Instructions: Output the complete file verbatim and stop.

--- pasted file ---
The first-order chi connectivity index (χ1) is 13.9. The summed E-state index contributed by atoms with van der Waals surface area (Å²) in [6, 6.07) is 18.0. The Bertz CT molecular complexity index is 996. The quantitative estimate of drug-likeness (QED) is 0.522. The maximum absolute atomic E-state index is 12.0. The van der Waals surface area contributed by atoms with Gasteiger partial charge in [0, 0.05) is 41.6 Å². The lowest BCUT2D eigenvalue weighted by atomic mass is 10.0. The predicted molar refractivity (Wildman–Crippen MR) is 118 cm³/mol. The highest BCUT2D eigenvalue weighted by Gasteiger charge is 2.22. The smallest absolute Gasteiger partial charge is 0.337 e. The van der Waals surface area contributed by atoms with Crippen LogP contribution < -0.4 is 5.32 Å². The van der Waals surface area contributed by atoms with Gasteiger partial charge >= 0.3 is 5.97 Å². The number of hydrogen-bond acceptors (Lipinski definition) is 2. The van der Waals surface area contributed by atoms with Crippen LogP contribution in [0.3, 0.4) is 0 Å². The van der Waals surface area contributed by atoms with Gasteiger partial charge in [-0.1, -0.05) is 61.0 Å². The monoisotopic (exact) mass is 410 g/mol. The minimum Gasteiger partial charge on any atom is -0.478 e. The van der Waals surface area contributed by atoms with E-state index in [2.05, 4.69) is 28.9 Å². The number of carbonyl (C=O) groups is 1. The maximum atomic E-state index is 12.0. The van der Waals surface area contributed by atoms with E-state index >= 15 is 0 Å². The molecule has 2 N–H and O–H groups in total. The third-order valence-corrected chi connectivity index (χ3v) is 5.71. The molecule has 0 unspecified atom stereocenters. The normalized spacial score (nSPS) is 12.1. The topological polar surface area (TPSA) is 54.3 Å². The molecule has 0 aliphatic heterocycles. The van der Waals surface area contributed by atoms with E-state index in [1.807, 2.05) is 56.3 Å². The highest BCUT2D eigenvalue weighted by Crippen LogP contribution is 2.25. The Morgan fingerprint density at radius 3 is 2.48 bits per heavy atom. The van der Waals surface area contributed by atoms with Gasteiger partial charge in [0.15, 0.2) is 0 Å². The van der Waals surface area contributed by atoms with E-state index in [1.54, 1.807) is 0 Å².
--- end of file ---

The first-order chi connectivity index (χ1) is 13.9. The summed E-state index contributed by atoms with van der Waals surface area (Å²) in [6, 6.07) is 18.0. The Bertz CT molecular complexity index is 996. The quantitative estimate of drug-likeness (QED) is 0.522. The maximum absolute atomic E-state index is 12.0. The van der Waals surface area contributed by atoms with Gasteiger partial charge in [0, 0.05) is 41.6 Å². The lowest BCUT2D eigenvalue weighted by atomic mass is 10.0. The predicted molar refractivity (Wildman–Crippen MR) is 118 cm³/mol. The highest BCUT2D eigenvalue weighted by Gasteiger charge is 2.22. The smallest absolute Gasteiger partial charge is 0.337 e. The van der Waals surface area contributed by atoms with Crippen LogP contribution < -0.4 is 5.32 Å². The van der Waals surface area contributed by atoms with Gasteiger partial charge >= 0.3 is 5.97 Å². The number of hydrogen-bond acceptors (Lipinski definition) is 2. The van der Waals surface area contributed by atoms with Crippen LogP contribution in [0.3, 0.4) is 0 Å². The van der Waals surface area contributed by atoms with Gasteiger partial charge in [-0.1, -0.05) is 61.0 Å². The monoisotopic (exact) mass is 410 g/mol. The minimum Gasteiger partial charge on any atom is -0.478 e. The van der Waals surface area contributed by atoms with E-state index in [2.05, 4.69) is 28.9 Å². The number of carbonyl (C=O) groups is 1. The maximum atomic E-state index is 12.0. The van der Waals surface area contributed by atoms with E-state index >= 15 is 0 Å². The molecule has 2 N–H and O–H groups in total. The third-order valence-corrected chi connectivity index (χ3v) is 5.71. The molecule has 0 unspecified atom stereocenters. The normalized spacial score (nSPS) is 12.1. The topological polar surface area (TPSA) is 54.3 Å². The molecule has 0 aliphatic heterocycles. The van der Waals surface area contributed by atoms with E-state index in [1.807, 2.05) is 56.3 Å². The highest BCUT2D eigenvalue weighted by Crippen LogP contribution is 2.25. The Morgan fingerprint density at radius 3 is 2.48 bits per heavy atom. The van der Waals surface area contributed by atoms with Gasteiger partial charge in [0.15, 0.2) is 0 Å². The van der Waals surface area contributed by atoms with E-state index in [1.54, 1.807) is 0 Å².